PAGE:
HPD receives generous donation to train and certify dogs for the performance of their duties


HONOLULU (HawaiiNewsNow) – The Honolulu Police Department received a special donation for their canine unit on Saturday.

Parts for a new obstacle course at a training facility in Waipahu were donated by Spike’s K9 Fund, an organization founded by retired Special Warfare Operator James Hatch, who was seriously injured during a deployment.

Spike the dog saved Hatch’s life and lost his.

Police and volunteers worked to put the course together to train and certify their dogs.

HPD said this generous donation was very much needed as their old equipment was almost 20 years old and consisted of vinyl, which deteriorates easily.

“He had to be replaced immediately because we didn’t want any of the dogs to get hurt or hurt,” HPD Sgt. Brad Heatherly said.

“Our training is extremely important because the obstacle course is part of our annual certification. We have to certify with the obstacle course – this is part of what we demand from managers. “

Officers said the obstacle course features platforms, gates, fences and walls that mimic the situations dogs can encounter on the ground.

“You can’t just walk a dog to a problem without first training it, so this equipment will help us simulate that. Having equipment is a huge thing and donating it is even better, ”said Pete Jones, an officer in the Specialized Services division.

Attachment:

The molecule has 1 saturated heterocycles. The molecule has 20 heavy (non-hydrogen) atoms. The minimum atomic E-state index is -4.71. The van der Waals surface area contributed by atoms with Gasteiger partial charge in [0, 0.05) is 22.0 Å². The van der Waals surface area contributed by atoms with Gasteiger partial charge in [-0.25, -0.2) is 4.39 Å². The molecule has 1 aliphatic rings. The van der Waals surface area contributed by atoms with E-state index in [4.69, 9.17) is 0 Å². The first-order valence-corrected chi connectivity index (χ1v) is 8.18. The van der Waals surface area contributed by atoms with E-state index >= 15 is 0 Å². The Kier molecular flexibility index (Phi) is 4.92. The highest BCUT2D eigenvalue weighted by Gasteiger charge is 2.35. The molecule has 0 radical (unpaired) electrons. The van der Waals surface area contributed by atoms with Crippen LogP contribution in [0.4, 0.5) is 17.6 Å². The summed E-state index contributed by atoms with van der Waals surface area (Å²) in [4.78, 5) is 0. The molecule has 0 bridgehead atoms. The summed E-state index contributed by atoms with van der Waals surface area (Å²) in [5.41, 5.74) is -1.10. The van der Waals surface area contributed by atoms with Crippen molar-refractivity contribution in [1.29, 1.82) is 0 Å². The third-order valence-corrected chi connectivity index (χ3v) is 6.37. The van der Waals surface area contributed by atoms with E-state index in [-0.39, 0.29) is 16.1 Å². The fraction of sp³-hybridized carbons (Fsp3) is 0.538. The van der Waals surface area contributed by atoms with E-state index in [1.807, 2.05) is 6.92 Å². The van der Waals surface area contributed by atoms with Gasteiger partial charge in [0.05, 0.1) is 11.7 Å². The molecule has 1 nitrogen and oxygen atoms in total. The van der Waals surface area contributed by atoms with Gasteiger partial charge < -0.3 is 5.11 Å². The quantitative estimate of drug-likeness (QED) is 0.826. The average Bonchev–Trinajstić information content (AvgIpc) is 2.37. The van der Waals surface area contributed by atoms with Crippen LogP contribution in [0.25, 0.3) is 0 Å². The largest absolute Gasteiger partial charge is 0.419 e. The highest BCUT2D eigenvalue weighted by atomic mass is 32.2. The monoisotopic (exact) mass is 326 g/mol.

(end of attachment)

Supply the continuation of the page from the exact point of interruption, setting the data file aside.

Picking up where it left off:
Jones said the dogs who work in the service are real heroes.

“It’s not just a pet, it actually sacrifices itself to protect our lives,” he said.

“These dogs, they don’t even understand why they’re doing it. They do it just to make us happy. They don’t even know they are risking their lives and doing it without even questioning themselves is a huge and huge bond that a handler has with his dog.

Jones and his canine hunter were both shot in the line of duty, but luckily they were both able to recover from their injuries and return to duty.

The HPD said that although dogs are not used often, they are essential for locating suspects and searching places dangerous for officers.

“He will be able to save the lives of other people and our officers will be able to return home because he is ready to sacrifice his life,” Jones said.

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